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Making Time to Stay Current


Have you ever looked at the statistics and research you have been using in your statement of need for years and realize you have been using them for years?
 

Data becomes outdated more quickly than ever these days, and your proposal should reflect the most accurate, up-to-date information possible. I also find that old versions of our need statements (as with all standard proposal sections) can and should resurrect themselves over time, whether from repurposing material or having program staff hold onto past proposals.
 
Finding the time to keep your data and language fresh can be a challenge. Best practice would be to have the most current information available; if you are using statistics from an annually updated source, use each year's new data (as long as it is still compelling). If your source updates on a regular multi-year schedule, such as the National Assessment of Educational Progress or other government assessments, review when they become available. For other research, I recommend using data from the last five years. If you have a treasured but older citation, perhaps there is something new to back it up and freshen your copy.
 
Here are a few tips and tricks to help you carve out some time to rejuvenate your statement of need.
 
  1. Sign up for a few daily digests or newsletters from news sites that are relevant to your field of work. Many news aggregating sources can bring you updated stories, facts, and research during your morning coffee. If you are not sure where to start, try Googling a few keywords with “daily digest” or “news aggregator.” Alternatively, ask your colleagues, collaborators, and competitors what sources they trust for their facts and data. You may find some surprising new material!
 
  1. Set an annual or semiannual task in your calendar to review any templates or boilerplate documents relating to your statement of need and eliminate any out-of-date or inaccurate references. It is easy to let this slide—and any program staff who works with you will appreciate the ease of using your refreshed writing!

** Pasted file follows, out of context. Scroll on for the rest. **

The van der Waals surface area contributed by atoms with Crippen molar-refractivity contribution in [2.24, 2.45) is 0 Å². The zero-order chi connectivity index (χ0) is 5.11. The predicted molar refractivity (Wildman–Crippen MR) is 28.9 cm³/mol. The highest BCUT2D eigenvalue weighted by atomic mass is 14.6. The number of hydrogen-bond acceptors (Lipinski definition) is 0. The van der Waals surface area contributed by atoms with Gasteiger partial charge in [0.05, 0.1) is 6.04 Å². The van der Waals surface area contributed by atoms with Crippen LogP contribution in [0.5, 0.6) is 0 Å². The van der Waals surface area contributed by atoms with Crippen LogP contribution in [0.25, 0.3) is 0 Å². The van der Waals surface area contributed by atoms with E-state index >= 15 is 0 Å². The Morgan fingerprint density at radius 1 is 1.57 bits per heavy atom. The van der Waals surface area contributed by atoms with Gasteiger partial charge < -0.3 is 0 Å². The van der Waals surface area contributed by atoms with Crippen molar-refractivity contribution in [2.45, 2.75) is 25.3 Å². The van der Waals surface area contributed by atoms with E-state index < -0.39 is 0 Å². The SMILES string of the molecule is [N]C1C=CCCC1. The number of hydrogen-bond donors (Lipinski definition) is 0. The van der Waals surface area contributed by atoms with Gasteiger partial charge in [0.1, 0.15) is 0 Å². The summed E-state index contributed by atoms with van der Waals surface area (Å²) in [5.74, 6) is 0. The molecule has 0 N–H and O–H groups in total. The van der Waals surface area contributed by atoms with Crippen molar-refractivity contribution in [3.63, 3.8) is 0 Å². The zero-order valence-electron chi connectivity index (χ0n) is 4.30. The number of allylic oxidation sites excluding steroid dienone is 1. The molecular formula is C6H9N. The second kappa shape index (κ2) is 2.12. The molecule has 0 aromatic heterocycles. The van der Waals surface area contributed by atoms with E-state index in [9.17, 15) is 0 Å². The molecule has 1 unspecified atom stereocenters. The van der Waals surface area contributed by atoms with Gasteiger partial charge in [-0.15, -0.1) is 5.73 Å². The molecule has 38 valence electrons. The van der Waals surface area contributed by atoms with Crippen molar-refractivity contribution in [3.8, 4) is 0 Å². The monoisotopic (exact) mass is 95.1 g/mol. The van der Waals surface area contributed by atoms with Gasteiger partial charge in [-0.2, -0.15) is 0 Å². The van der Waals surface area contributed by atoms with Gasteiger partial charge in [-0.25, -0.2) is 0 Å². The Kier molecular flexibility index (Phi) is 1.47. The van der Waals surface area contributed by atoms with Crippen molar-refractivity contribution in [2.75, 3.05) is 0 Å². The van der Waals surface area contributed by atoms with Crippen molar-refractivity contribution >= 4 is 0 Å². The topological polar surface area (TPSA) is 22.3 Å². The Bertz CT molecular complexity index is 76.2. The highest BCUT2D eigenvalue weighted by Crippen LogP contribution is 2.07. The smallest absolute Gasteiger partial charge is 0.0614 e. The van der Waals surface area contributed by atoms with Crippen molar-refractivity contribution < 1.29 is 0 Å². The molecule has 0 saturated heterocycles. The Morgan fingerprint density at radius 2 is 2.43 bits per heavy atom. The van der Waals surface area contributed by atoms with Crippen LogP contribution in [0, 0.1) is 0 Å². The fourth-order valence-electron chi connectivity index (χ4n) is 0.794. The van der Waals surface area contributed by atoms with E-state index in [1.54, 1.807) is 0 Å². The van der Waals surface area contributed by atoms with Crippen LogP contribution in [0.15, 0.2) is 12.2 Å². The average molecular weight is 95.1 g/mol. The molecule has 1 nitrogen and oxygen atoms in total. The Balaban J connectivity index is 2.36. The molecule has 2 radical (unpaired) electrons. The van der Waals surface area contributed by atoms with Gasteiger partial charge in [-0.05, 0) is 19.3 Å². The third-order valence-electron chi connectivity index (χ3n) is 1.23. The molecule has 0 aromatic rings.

1. Make a standing appointment with Google- create a recurring calendar item for 15-30 minutes at least once a week to take a careful look for new information that would be beneficial to your argument for the need of your program.
 
  1. Check out the available resources at a nearby library, college/university, or other educational institution. Often, these groups will make their journal or news subscriptions accessible to the community at low or no cost.
 
  1. Set up Google Alerts for the most salient keywords related to your work.  Communications staff tend to use these to listen for references to their organization or programs, but you could use them to have Google send you any new content that includes the keywords you choose. It is important to use specific keywords in these Alerts to avoid being overrun with emails!
 
For example, I receive Fisheries Digest, Saving Seafood, and Climate Change News each morning and take a quick run through the headlines to see if anything would be useful. I also find new journal articles and book chapters through National Academies Press, and regularly review Science Friday, New York Times Science, and other major news sites for just-released research that relates to our program areas. It is a challenge to squeeze it in between my many meetings and deadlines, but taking a few minutes each morning and having regular reminders show up in my inbox keeps the statement of need front of mind.
 
What are some tips or resources that you use to make sure your statement of need stays fresh and current?
 
Kat Champigny writes grants for marine research, science education, and community programs at the Gulf of Maine Research Institute in Portland, ME.
 

 

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